Along these lines, let me also point out that on numerous occasions, including in the Presidential debates, George Bush has stated that he trusts the American people, not the government, to make the decisions that affect their lives. This “trust,” however, does not seem to apply to half of the American population when it comes to personal decisions affecting their own bodies, and it is rather probable that any judicial appointments George Bush might make, both to the Supreme Court and elsewhere, will feel the same way.


Al Gore is not a perfect human being. (I challenge anyone to produce any person who is.) I also admit that there are some issues where I part ways with Al Gore. Nevertheless, it is very clear to me that Al Gore possesses the right and necessary qualifications to be President, and I have every reason to believe that he would serve admirably and responsibly in that office. George Bush, on the other hand, scares me. He may be a likable person, and he may be well- meaning, but I am extremely concerned about what could happen to our nation in its international affairs, to the national debt, to the environment, and to personal and religious liberty, should he be elected President. He has asked us to examine his record in Texas; I have done so, and I do not like what I see. With the stakes as high in this election as they are, I do not believe we can take the chance of a Bush presidency, especially when we have someone as qualified and as responsive to our needs as Al Gore.

I’d like to make a special plea to the supporters of Ralph Nader and the Green Party. As I stated a lot earlier, I believe in many of the same things you believe in. Al Gore may not embody as many of these ideals as you might like, but I believe that he is nevertheless responsive to what you say and will work together with you to accomplish many of the things we all would like. (For example, as I pointed out earlier he has been championing responsible management of the environment for as long as almost anyone.) I am quite certain, on the other hand, that George Bush will not be responsive to you, and will set back many of your desired goals, perhaps irreparably.

While you may not like to admit it, in our winner-take-all electoral system a vote for Ralph Nader is essentially a vote for George Bush. Even the Bush supporters know this, and I’m sure you’re aware that they are airing advertisements containing excerpts of Ralph Nader’s comments criticizing Al Gore (and conveniently neglecting those comments critical of George Bush) so that voters will not vote for Gore. In effect, you are being used, to accomplish ends quite antithetical to the ideals you believe in. Please do not allow this to happen. I know this may be difficult for you to do, and under normal circumstances it would be almost criminal for me to ask except that these are not normal circumstances — but if you truly believe in the ideals of the Green Party, I ask you to please vote for Al Gore. We cannot allow ourselves to be divided and conquered.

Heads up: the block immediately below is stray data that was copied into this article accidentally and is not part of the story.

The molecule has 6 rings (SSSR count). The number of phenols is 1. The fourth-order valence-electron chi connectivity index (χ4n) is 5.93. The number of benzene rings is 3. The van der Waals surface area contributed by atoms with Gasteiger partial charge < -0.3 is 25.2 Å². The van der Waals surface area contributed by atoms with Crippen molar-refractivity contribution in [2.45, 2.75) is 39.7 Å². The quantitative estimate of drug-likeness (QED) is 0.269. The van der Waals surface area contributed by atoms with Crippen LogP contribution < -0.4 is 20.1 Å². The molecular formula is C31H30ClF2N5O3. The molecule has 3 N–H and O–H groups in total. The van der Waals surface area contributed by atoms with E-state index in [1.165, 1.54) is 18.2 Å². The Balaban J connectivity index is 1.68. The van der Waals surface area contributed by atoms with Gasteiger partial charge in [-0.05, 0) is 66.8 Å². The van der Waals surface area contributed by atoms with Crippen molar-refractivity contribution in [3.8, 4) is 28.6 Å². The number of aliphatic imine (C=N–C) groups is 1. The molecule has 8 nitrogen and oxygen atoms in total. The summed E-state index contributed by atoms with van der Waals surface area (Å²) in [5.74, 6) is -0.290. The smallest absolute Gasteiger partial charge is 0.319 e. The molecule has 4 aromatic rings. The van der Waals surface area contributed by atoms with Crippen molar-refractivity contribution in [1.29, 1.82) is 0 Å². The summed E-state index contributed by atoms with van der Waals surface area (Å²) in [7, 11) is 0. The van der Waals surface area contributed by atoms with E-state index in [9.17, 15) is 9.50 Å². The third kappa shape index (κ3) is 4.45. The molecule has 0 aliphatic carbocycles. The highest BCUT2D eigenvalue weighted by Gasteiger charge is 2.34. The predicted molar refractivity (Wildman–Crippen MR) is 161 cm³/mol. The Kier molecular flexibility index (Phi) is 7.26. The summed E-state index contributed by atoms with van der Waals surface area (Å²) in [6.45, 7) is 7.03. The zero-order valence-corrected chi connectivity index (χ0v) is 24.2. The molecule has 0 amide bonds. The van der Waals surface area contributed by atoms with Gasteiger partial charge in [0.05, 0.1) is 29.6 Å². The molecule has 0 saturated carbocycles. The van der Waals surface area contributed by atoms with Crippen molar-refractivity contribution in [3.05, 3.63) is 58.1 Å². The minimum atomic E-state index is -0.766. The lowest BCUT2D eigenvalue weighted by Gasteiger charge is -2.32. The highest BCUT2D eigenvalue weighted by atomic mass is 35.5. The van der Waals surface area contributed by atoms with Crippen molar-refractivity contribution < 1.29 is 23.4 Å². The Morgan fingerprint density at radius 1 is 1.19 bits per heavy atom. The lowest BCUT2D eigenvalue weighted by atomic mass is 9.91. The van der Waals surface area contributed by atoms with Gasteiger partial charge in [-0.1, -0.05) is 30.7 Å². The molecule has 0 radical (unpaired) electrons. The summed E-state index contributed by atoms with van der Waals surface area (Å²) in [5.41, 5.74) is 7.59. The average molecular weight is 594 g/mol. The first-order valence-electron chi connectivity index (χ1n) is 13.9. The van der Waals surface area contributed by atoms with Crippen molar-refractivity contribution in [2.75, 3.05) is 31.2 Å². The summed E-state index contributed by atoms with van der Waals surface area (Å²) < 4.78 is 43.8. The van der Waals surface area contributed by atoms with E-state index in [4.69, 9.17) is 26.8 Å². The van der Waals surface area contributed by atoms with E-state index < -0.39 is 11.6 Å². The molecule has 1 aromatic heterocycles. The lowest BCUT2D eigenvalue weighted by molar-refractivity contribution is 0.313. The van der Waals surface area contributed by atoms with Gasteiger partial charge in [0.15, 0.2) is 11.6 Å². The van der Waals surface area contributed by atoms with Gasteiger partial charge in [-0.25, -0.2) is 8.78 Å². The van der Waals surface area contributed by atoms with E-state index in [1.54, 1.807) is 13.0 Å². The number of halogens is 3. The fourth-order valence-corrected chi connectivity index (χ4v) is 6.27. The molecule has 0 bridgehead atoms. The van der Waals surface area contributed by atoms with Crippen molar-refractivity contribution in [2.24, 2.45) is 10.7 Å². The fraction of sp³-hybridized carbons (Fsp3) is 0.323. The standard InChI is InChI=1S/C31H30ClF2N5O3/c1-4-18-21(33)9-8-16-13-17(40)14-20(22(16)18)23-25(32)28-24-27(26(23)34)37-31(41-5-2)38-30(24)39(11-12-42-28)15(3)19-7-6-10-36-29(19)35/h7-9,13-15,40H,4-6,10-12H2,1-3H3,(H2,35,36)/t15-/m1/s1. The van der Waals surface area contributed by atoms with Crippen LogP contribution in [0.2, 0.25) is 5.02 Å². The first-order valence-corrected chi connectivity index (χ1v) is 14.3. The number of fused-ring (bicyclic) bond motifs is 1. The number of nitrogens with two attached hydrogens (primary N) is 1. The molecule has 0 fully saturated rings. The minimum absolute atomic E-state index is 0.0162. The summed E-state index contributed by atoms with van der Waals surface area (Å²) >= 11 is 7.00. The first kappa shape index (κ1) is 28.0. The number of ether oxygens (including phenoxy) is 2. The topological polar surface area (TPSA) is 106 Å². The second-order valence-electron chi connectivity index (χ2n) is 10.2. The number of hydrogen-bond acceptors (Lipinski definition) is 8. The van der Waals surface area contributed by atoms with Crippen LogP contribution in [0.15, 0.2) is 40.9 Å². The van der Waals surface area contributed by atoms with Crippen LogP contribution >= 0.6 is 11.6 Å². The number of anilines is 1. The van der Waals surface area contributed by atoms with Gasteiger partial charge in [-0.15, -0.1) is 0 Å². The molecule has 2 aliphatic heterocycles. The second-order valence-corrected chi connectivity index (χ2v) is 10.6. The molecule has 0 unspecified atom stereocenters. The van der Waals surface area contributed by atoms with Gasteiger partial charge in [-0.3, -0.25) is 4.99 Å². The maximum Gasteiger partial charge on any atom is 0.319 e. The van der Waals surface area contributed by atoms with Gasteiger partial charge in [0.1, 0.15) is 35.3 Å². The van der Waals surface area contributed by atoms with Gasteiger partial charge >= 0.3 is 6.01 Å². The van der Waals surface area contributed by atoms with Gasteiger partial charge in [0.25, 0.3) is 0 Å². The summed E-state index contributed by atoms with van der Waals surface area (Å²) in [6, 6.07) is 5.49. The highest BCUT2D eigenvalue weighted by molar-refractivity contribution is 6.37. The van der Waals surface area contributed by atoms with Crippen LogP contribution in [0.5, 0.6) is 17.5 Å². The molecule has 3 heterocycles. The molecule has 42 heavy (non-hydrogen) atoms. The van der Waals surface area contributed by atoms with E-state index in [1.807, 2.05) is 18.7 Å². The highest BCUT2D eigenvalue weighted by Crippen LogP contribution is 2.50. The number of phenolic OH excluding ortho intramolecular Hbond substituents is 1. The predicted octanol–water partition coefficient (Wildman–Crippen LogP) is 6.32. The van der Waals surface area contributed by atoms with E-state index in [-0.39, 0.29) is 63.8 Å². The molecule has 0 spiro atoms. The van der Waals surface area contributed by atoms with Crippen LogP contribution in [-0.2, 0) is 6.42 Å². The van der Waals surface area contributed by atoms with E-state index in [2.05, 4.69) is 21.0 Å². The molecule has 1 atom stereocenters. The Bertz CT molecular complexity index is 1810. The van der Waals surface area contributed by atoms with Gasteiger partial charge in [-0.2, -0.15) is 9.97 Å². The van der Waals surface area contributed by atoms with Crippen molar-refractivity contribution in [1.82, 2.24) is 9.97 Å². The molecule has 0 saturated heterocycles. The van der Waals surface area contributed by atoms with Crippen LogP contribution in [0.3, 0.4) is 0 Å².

To everyone: I know this has been exceptionally long, and I apologize. There were, however, too many things I wanted to discuss that simply are not amenable to short sound bites. We are facing a momentous decision next week, a decision that will affect our lives, our nation, and our planet well into the future. We have an opportunity before us to make that future a future of prosperity, of environmental health, and of personal liberty for everyone. Please consider the words I have written here, and please share these with your friends so that they can also consider them. And finally, please join with me in ensuring the best future for our nation by voting for Al Gore on November 7th.


Alan Hale